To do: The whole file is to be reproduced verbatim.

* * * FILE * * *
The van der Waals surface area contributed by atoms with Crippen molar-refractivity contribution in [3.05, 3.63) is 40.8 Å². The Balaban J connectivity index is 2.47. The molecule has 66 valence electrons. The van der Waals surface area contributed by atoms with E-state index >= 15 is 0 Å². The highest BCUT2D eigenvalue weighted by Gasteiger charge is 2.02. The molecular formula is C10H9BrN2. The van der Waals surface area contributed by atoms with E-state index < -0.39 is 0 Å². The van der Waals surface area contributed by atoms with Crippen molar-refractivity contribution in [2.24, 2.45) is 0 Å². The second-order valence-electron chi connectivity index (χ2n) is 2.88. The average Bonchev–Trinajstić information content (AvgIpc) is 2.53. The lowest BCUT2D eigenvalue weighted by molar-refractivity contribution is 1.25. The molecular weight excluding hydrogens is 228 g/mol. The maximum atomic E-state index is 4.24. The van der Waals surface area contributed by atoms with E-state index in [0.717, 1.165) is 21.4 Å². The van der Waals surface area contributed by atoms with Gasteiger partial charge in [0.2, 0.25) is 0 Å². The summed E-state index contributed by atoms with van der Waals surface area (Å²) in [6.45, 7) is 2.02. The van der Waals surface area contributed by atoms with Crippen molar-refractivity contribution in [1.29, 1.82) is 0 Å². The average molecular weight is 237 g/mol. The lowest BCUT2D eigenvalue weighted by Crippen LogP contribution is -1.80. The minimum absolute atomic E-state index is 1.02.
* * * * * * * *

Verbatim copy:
The van der Waals surface area contributed by atoms with Crippen molar-refractivity contribution in [3.05, 3.63) is 40.8 Å². The Balaban J connectivity index is 2.47. The molecule has 66 valence electrons. The van der Waals surface area contributed by atoms with E-state index >= 15 is 0 Å². The highest BCUT2D eigenvalue weighted by Gasteiger charge is 2.02. The molecular formula is C10H9BrN2. The van der Waals surface area contributed by atoms with E-state index < -0.39 is 0 Å². The van der Waals surface area contributed by atoms with Crippen molar-refractivity contribution in [2.24, 2.45) is 0 Å². The second-order valence-electron chi connectivity index (χ2n) is 2.88. The average Bonchev–Trinajstić information content (AvgIpc) is 2.53. The lowest BCUT2D eigenvalue weighted by molar-refractivity contribution is 1.25. The molecular weight excluding hydrogens is 228 g/mol. The maximum atomic E-state index is 4.24. The van der Waals surface area contributed by atoms with E-state index in [0.717, 1.165) is 21.4 Å². The van der Waals surface area contributed by atoms with Gasteiger partial charge in [0.2, 0.25) is 0 Å². The summed E-state index contributed by atoms with van der Waals surface area (Å²) in [6.45, 7) is 2.02. The van der Waals surface area contributed by atoms with Crippen molar-refractivity contribution in [1.29, 1.82) is 0 Å². The average molecular weight is 237 g/mol. The lowest BCUT2D eigenvalue weighted by Crippen LogP contribution is -1.80. The minimum absolute atomic E-state index is 1.02.